Anyone who uses a computer and the internet knows that you often need a password. Actually you need more than one, since different websites require different forms of passwords. I have about four and it can be a challenge to remember which one I have used for a given site, especially if I haven’t visited that site in a while. Often I have to make a request to create a new password. Some employees are required to change passwords every month or so. It’s good for security, but what a headache.
Do you know that Jesus once used a password? Well, he didn’t use it himself but he once gave two of his disciples a pre-arranged password to use. It was easy for them to remember. And it’s easy for us to remember too. Here it is – “The Lord Needs It.”
Today we read from Luke 19:28-40 telling of Jesus’ final, triumphant entry into Jerusalem on Palm Sunday. Now Luke actually doesn’t mention palms and his account seems more subdued than the account provided by Matthew and Mark. But the story is essentially the same.
Jesus was going up to Jerusalem, and going up is right, for Jerusalem is a city set on a hill. But to get there, you also have to go down a steep incline and cross a valley before climbing the final hill to the city. Jesus had come near the towns of Bethpage and Bethany, on the outskirts of Jerusalem, at the Mount of Olives. He told two of his disciples, “Go into the village ahead of you, and as you enter it, you will find tied there a colt that has never been ridden. Untie it and bring it here. If anyone asks you why you are untying it, just say this, “The Lord needs it.”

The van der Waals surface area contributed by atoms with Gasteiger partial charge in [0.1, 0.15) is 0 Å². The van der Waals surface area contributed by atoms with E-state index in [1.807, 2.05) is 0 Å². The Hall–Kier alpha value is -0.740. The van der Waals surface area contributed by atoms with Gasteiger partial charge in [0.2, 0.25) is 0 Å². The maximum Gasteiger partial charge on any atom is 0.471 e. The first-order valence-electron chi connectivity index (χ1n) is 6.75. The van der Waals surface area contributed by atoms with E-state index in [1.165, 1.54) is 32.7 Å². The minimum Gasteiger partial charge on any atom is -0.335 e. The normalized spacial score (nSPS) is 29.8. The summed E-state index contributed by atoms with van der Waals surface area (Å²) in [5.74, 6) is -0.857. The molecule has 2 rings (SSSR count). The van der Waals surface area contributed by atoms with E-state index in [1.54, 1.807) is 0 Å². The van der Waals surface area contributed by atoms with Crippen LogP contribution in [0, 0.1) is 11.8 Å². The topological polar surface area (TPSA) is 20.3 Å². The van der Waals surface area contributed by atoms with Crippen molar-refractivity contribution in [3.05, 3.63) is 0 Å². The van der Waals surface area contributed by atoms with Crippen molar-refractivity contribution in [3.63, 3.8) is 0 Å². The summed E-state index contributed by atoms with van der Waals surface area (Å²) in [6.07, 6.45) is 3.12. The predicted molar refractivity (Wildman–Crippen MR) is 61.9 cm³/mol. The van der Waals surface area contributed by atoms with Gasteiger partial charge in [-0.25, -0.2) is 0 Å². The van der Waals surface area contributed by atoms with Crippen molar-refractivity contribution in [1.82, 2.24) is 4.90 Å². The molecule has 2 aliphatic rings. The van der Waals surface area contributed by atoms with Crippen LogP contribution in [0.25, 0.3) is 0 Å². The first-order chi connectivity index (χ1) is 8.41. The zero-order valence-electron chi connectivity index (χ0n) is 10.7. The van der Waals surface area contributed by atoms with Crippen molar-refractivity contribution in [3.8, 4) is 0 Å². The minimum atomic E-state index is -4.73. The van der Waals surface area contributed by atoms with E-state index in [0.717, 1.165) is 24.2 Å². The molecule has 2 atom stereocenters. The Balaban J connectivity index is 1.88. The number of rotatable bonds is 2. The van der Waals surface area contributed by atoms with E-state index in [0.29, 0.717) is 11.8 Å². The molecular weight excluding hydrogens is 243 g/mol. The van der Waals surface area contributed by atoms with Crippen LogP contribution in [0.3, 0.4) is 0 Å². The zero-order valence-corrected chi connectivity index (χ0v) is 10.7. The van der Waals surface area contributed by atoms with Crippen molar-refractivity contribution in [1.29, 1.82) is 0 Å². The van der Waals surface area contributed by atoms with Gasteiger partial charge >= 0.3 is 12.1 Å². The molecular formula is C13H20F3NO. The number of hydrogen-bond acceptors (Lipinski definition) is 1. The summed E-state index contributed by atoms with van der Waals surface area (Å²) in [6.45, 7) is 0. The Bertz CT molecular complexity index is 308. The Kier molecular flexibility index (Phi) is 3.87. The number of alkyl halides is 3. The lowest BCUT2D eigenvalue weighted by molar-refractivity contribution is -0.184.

So the disciples went into the town and found it just as Jesus had told them. Clearly Jesus had made prior arrangements with someone to provide him with a donkey for the triumphal entry. Now it’s just my own speculation, but I wonder if it was Lazarus of Bethany who provided the colt, literally a donkey, for Jesus. You recall from John’s Gospel that Jesus raised Lazarus from the dead. The name Lazarus means “the one whom God helps.” And Lazarus lived in Bethany. Perhaps Lazarus was now helping Jesus by providing him with the needed donkey. In any case, the donkey’s owners asked the disciples, “Why are you untying it?” The disciples used the password that Jesus had given them, “The Lord needs it.” So they brought the donkey to Jesus, and after throwing their cloaks on the beast, they set Jesus upon it. People threw their cloaks on the road, setting a carpet for the coming King. As Jesus rode down the steep path from the Mount of Olives his followers began to praise God joyfully with a loud voice for all the deeds of power they had seen, saying, “Blessed is the king who comes in the name of the Lord. Peace in heaven, and glory in the highest heaven.”